Presentation of theme Laugh (Exhibition Impossible)


Witness of a sense of joy or fun, Laugh is a reflex behavior, caused by humor, tickling or Laugh himself. It is an element of non-verbal communication and reflects our personality.

Although Laugh is often present in everyday life, it is much rarer in painting. Yet Laugh may reflect many different emotions. Nevertheless, it is rather rare in painting, probably because it has something evil for some people.

The poverty of works representing Laugh can be explained by the fact that attitudes towards it have not always been the same: during the Middle Ages, the Church was hostile to Laugh. It is true that Laugh can have something demonic. It was in any case considered frivolous by some, an activity reserved for idiots and fools by others.

But if Laugh is not very present in art, it is perhaps because it is hard to reproduce: Laugh distorts the face, wipe his harmony. All artists are unable to paint Laugh as easily as did Hals in "The Laughing Cavalier" for example.

Despite many prejudices, some artists did not fear to represent Laugh, such as Carracci, Caravaggio or evenVelázquez, who respectively painted "Portrait of a Young Man Laughing", "Amor Victorius" and "Democritus ".



Masterpieces displayed in the exhibition Laugh (Exhibition Impossible)


Quentin Metsys: "The Contract" (c. 1510-20, Gemäldegalerie, Berlin)

Annibale Carracci: "Portrait Of A Young Man Laughing" (c. 1585, Borghese Gallery, Rome)

Caravaggio: "Amor Victorius" (1602, Gemäldegalerie, Berlin)

Frans Hals: "Laughing Child" (1620-25, Mauritshuis, The Hague)

Frans Hals: "The Laughing Cavalier" (1624, Wallace Collection, London)

Frans Hals: "Malle Babe" (1633-35, Gemäldegalerie, Berlin)

Adriaen Van Ostade: "Cabaret Scene" (c. 1635, Gemäldegalerie Alte Meister, Dresden)

Hokusai: "Laughing Deamon" (1831, Musée Guimet - Guimet Museum, Paris)

Lovis Corinth: "Homeric Laughter" (1909, Neue Pinakothek, Munich)

Kitagawa Utamaro: "Women Laughing" (1798, Musée Guimet - Guimet Museum, Paris)

Baldassarre Franceschini: "Priest Arlotto'S Joke" (17th century, Pitti Palace, Florence)

Jean-Louis Ernest Meissonier: "Laughing Man" (1865, Château de Compiègne - Compiègne Castle)

Martinez Gonzalo Bilbao: "The Slave" (1904, Museo Rivoltella, Trieste)

Armando Spadini: "The Sleeper" (c. 1900-25, National Art Gallery, Bari)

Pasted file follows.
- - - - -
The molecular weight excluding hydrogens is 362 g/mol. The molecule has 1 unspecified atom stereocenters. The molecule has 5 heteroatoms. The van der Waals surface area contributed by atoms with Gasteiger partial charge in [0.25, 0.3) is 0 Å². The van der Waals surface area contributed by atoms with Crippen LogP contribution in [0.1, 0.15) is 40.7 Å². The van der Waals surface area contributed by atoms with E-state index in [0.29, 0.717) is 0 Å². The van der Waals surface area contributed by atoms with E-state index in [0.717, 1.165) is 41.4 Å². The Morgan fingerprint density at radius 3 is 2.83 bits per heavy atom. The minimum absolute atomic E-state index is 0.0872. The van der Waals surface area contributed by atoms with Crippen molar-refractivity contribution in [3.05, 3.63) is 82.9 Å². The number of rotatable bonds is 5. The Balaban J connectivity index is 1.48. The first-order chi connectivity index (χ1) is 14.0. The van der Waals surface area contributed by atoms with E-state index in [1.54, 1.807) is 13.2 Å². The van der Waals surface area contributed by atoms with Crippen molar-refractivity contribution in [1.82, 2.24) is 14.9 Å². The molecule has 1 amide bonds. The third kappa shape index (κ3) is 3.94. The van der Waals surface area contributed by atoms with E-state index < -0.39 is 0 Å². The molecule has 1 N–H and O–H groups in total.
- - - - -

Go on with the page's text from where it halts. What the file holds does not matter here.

Giuseppe Gambarini: "Religious Banters" (18th century, Gemäldegalerie Alte Meister, Dresden)

Paulus Potter: "Infront Of The Inn" (1650, Staatliches Museum, Schwerin)

Jan Steen: "Inside The Hostel" (17th century, National Gallery, London)

Anonymous: "The Drinker" (17th century, Musée Magin - Magin Museum, Dijon)

Anonymous: "Portrait Of A Man Said To Be Rabelais" (17th century, Musée national de la Renaissance - Renaissance Museum, Ecouen)

Paul Chabas: "Fun Mouvements" (19th century, Musée des Beaux-Arts - Museum of Fine Arts, Nantes)

Jean-Baptiste Pater: "The Joys Of Living In The Countryside" (c. 1735, Bayerische Staatsgemäldesammlungen, Munich)

Paul Emile Detouche: "Waiting For The Masked Ball" (c. 1831, Musée des Beaux-Arts - Museum of Fine Arts, Nantes)

Bartolomé Esteban Murillo: "Young Spanish Peasant" (1670-80, National Gallery, London)

Frantisek Kupka: "Portrait Of Mrs Kupka" (1905, Musée d'art et d'industrie André Diligent - André Diligent Museum, Roubaix)

Mellix: "Portrait Of Young Girl" (1883, Musée des Beaux-Arts - Museum of Fine Arts, Rennes)

Judith Leyster: "Boy And Girl With A Cat And An Eel " (17th century, National Gallery, London)

Ernst Fritsch: "The Joyous Willy Jaeckel" (1931, Nationalgalerie, Berlin)

Frans Hals: "The Buffon With A Lute" (18th century, Musée du Louvre - Louvre Museum, Paris)

Louis Léopold Boilly: "The Deprived Bird" (18th century, Musée du Louvre - Louvre Museum, Paris)

Bronzino: "Portrait Of Giovanni De' Medici" (16th century, Uffizi Gallery, Florence)



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Laugh (Exhibition Impossible)



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